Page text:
Date Full Report Received


Date Abstract Report Received


The following non-technical summary describes the recommendations from a review and decision-making process conducted between August 2012 and August 2013 by the panel at the request of the National Pork Board. The objectives of the project were to assess research describing the efficacy of pain mitigation strategies in piglets and the development of recommendations for use where appropriate, and provide guidance for future funding priorities. Details of the process used to reach the conclusions are available in the full text.

The transparent development of guidelines for industry stakeholders is an important process. For this project, we used the Grading of Recommendations Assessment, Development and Evaluation (GRADE) process, which is an internationally recognized approach to developing guidelines in healthcare. Examples of this approach are available from the World Health Organization , the American College of Physicians , The Agency for Healthcare Research and Quality , and the US Centers for Disease Control and Prevention .

The rationale for choosing the GRADE approach is the transparency and inclusivity of diverse and informed perspectives that the process brings to guideline development. The process acknowledges the importance of scientific evidence and the potential for bias in scientific information. Importantly, the GRADE process explicitly includes transparent articulation of the ethical and non-ethical values and preferences that created the recommendations. A key concept in recommendations is that, while scientific evidence is global, decisions are local. The concept that scientific evidence is global means that if the same approach to searching, extracting, and analyzing the data from relevant studies were employed by others, then they would reach the same conclusions about the effects of the interventions. However, decision making is local because it is informed by local challenges, values, and preferences as well as by other limitations of a particular review process.

As a means of illustrating the idea of global evidence and local decisions, a good example relates to the use of wildlife culling as a method of control for countries that have wildlife reservoirs of tuberculosis in livestock. In the United Kingdom and New Zealand, wildlife are important reservoirs for tuberculosis (e.g., possums in New Zealand and badgers in the United Kingdom). Evidence that culling is an effective approach may be similar; however, the decision to employ culling is influenced by local values and preferences. In New Zealand, the possum is a feral species, and widespread opposition to culling the species is not observed. Indeed, culling is viewed positively by livestock producers and conservationists, as it would protect both native and domestic species. However, in the United Kingdom, culling of badgers is viewed negatively and is not employed due to local opposition to the approach. Therefore, although the evidence for culling is similar, the decisions differ based on local preferences.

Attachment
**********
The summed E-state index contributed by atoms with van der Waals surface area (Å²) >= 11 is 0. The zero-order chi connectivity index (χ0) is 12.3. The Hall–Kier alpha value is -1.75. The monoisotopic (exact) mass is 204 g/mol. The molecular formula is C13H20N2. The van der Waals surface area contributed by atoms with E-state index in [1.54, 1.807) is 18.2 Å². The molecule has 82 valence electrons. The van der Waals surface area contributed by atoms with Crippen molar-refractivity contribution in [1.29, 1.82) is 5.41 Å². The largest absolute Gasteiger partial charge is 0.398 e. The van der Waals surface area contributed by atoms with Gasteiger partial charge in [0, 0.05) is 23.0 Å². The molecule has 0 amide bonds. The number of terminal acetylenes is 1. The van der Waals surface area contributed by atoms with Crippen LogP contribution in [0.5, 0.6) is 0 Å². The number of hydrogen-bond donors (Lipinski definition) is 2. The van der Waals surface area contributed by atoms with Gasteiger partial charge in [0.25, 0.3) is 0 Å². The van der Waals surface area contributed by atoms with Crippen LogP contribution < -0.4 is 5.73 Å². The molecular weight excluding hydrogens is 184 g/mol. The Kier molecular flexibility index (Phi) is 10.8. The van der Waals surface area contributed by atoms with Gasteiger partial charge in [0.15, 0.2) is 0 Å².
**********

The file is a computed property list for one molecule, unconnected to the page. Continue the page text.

Not only are recommendations local, they can be time specific and have an expiration date. Because recommendations involve scientific evidence, values, and preferences, the balance of benefits, harms, and resources change over time, and thus, recommendations should not be viewed as standing for all time. As such, the recommendations made by the panel are relevant to the current state of knowledge and resource availability. Timelines for revision and factors that might influence changes in the recommendations are included. The GRADE tables presented in the report should be used to understand the recommendations. The summary recommendations are the following:

The panel’s current position is a strong recommendation against the use of a CO2/O2 general anesthesia mixture for pain mitigation during castration in piglets between 1 and 28 days old.

The panel’s current position is a weak recommendation for the use of non-steroidal anti-inflammatory drugs (NSAIDs) for pain mitigation during castration in piglets between 1 and 28 days old.

The panel’s current position is a weak recommendation against the use of lidocaine as a pain mitigation strategy for piglets undergoing castration.